All hail the unheralded heroes.
Ever since The Velvet Underground, who have now taken their rightful place as one of the most influential bands of all time, there has always been those acts that operate in the shadows or the underground but have no end of plaudits from those in the know.
Love, Neu and the Buzzcocks can all lay claim to shaping British music in the sixties and seventies. The recent rebirth of Gang Of Four has led to a re-evaluation of their back catalogue. Devo are not a well-recognised name but can claim huge influence.
On this side of the year 2000, one of the early movements was to be found on Merseyside, with The Coral, The Zutons and The Dead 60s spearheading the charge for off-kilter, guitar driven, spiky scally rock. It’s a distinctive sound that is identifiable as being unique and self-contained enough to come from that corner of the North West, and to ignore Clinic as pioneers, or at least flame-bearers of that movement is to do them a huge dis-service. That they’ve been operating for 21 years from behind the curtains is a crying shame.
On this new album, their first after a sustained period of productivity (one album every two years without fail since 2000), we are once again welcomed into their weird and wonderful world. Few tracks exceed three minutes in length and manage to be both individual bursts of life that hang together to form a structured and coherent piece of work. It could easily be both concept album or Best Of collection.
The broad theme is of old-fashioned, family participating entertainment, references to circuses and fairs abound. Band conductor Ade Blackburn states that in serious times it’s nice to have some inoffensive fare to feast on as refuge. But like those once-halcyon days, there is a dark heart lurking beneath the surface. An air of looming menace pervades, as it always has done.
Incidentally, it’s been a good week for Wheeltappers and Shunters. For those fortunate enough not to remember it, the album is named after a long forgotten Granada TV production from the 1970s, where light entertainment favourites would perform in a fictional club environment. Think of a slightly less fictionalised version of Phoenix Nights. In a strange coincidence, the video for Noel Gallagher’s latest single centres around the show. Classic Gallagher cribbing? We’ll probably never know.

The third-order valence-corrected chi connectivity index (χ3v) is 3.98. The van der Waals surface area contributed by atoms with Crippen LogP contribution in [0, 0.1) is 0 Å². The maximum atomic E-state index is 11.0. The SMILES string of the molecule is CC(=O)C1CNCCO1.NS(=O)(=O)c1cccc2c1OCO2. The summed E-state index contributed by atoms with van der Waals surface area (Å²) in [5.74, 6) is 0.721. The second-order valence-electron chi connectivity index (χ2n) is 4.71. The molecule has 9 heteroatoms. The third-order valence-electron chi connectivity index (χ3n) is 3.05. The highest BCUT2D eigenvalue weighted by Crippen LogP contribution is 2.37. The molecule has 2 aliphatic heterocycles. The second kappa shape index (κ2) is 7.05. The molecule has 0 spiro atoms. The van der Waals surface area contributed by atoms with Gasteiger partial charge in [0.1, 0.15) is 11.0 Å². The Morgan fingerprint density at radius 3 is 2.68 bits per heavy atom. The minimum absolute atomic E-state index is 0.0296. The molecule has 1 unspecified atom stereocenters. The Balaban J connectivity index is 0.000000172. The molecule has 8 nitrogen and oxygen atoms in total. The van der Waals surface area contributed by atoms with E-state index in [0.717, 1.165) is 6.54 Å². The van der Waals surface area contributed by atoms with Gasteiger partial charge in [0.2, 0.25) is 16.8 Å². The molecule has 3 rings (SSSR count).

Once again, they are brimming with ideas. Laughing Cavalier is hurdy-gurdy lightweight psychedelia with Blackburn’s unique blend of earnest and grappling vocals leading us into ‘the fun of the fair’, grabbing the listener by the hand like the madcap ringmaster he was always meant to be. Complex echoes early Gorillaz, harmonica and drum machine working in spooky synchronicity, with background voices, either whispers or shouts, persisting in the lower levels of the mix. Flying Fish is more like the intense Clinic of old, the whimsy temporarily stripped away, while Congratulations is a Hammond organ kaleidoscope of a song. Rejoice! is glam at its most insistent. The whole album has a deftness that Clinic have undoubtedly always had but rarely utilised, perhaps due to the long sabbatical.
This album is unlikely to win over any new fans, but then that’s extremely unlikely to be Clinic’s priority, having never been so. We must treasure bands of their ilk; those whose charms only appeal to a select few but which are harnessed and shaped to appeal to many more.
By Live4ever - Posted on 09 May 2019 at 4:04pm